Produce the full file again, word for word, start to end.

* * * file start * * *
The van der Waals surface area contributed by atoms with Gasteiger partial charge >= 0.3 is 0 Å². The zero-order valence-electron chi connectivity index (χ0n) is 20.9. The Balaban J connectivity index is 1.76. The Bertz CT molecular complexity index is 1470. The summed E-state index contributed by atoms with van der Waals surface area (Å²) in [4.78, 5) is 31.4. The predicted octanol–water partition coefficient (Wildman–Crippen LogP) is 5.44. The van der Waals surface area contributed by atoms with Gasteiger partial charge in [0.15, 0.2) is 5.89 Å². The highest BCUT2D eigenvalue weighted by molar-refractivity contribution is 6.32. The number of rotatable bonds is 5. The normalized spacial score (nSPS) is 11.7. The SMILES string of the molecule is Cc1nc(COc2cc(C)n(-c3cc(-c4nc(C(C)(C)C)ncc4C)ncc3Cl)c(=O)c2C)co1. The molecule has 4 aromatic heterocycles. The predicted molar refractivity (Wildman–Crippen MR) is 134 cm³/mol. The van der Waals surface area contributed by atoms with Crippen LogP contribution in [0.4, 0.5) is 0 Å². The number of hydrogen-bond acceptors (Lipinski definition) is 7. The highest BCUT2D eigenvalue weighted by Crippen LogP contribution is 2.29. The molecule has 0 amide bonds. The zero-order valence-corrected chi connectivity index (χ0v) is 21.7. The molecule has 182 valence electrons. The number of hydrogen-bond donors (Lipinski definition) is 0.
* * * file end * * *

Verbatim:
The van der Waals surface area contributed by atoms with Gasteiger partial charge >= 0.3 is 0 Å². The zero-order valence-electron chi connectivity index (χ0n) is 20.9. The Balaban J connectivity index is 1.76. The Bertz CT molecular complexity index is 1470. The summed E-state index contributed by atoms with van der Waals surface area (Å²) in [4.78, 5) is 31.4. The predicted octanol–water partition coefficient (Wildman–Crippen LogP) is 5.44. The van der Waals surface area contributed by atoms with Gasteiger partial charge in [0.15, 0.2) is 5.89 Å². The highest BCUT2D eigenvalue weighted by molar-refractivity contribution is 6.32. The number of rotatable bonds is 5. The normalized spacial score (nSPS) is 11.7. The SMILES string of the molecule is Cc1nc(COc2cc(C)n(-c3cc(-c4nc(C(C)(C)C)ncc4C)ncc3Cl)c(=O)c2C)co1. The molecule has 4 aromatic heterocycles. The predicted molar refractivity (Wildman–Crippen MR) is 134 cm³/mol. The van der Waals surface area contributed by atoms with Crippen LogP contribution in [0.4, 0.5) is 0 Å². The number of hydrogen-bond acceptors (Lipinski definition) is 7. The highest BCUT2D eigenvalue weighted by Crippen LogP contribution is 2.29. The molecule has 0 amide bonds. The zero-order valence-corrected chi connectivity index (χ0v) is 21.7. The molecule has 182 valence electrons. The number of hydrogen-bond donors (Lipinski definition) is 0.